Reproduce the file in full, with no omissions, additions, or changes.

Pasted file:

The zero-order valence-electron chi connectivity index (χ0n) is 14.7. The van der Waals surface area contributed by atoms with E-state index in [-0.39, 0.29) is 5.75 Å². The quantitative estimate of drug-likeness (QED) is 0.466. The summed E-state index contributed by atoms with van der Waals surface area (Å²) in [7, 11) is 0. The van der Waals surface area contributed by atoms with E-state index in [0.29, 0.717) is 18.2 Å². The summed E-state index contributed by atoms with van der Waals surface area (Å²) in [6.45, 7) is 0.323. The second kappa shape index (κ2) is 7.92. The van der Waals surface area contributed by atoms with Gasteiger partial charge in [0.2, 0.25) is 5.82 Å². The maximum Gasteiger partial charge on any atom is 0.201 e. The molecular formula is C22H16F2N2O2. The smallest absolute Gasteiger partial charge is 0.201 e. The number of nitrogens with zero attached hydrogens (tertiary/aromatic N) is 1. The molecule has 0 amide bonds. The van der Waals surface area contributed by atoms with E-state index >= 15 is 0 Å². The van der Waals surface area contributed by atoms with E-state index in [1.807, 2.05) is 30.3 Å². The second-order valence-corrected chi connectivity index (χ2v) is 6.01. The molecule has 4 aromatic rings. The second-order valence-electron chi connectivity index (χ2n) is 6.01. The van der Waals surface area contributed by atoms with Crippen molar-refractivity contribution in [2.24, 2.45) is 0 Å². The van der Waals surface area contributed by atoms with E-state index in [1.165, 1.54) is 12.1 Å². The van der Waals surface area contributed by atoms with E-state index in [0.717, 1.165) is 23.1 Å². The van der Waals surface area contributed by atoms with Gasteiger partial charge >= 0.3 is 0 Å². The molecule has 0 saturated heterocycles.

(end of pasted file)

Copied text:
The zero-order valence-electron chi connectivity index (χ0n) is 14.7. The van der Waals surface area contributed by atoms with E-state index in [-0.39, 0.29) is 5.75 Å². The quantitative estimate of drug-likeness (QED) is 0.466. The summed E-state index contributed by atoms with van der Waals surface area (Å²) in [7, 11) is 0. The van der Waals surface area contributed by atoms with E-state index in [0.29, 0.717) is 18.2 Å². The summed E-state index contributed by atoms with van der Waals surface area (Å²) in [6.45, 7) is 0.323. The second kappa shape index (κ2) is 7.92. The van der Waals surface area contributed by atoms with Gasteiger partial charge in [0.2, 0.25) is 5.82 Å². The maximum Gasteiger partial charge on any atom is 0.201 e. The molecular formula is C22H16F2N2O2. The smallest absolute Gasteiger partial charge is 0.201 e. The number of nitrogens with zero attached hydrogens (tertiary/aromatic N) is 1. The molecule has 0 amide bonds. The van der Waals surface area contributed by atoms with E-state index >= 15 is 0 Å². The van der Waals surface area contributed by atoms with E-state index in [1.807, 2.05) is 30.3 Å². The second-order valence-corrected chi connectivity index (χ2v) is 6.01. The molecule has 4 aromatic rings. The second-order valence-electron chi connectivity index (χ2n) is 6.01. The van der Waals surface area contributed by atoms with Crippen molar-refractivity contribution in [2.24, 2.45) is 0 Å². The van der Waals surface area contributed by atoms with E-state index in [1.165, 1.54) is 12.1 Å². The van der Waals surface area contributed by atoms with E-state index in [0.717, 1.165) is 23.1 Å². The van der Waals surface area contributed by atoms with Gasteiger partial charge >= 0.3 is 0 Å². The molecule has 0 saturated heterocycles.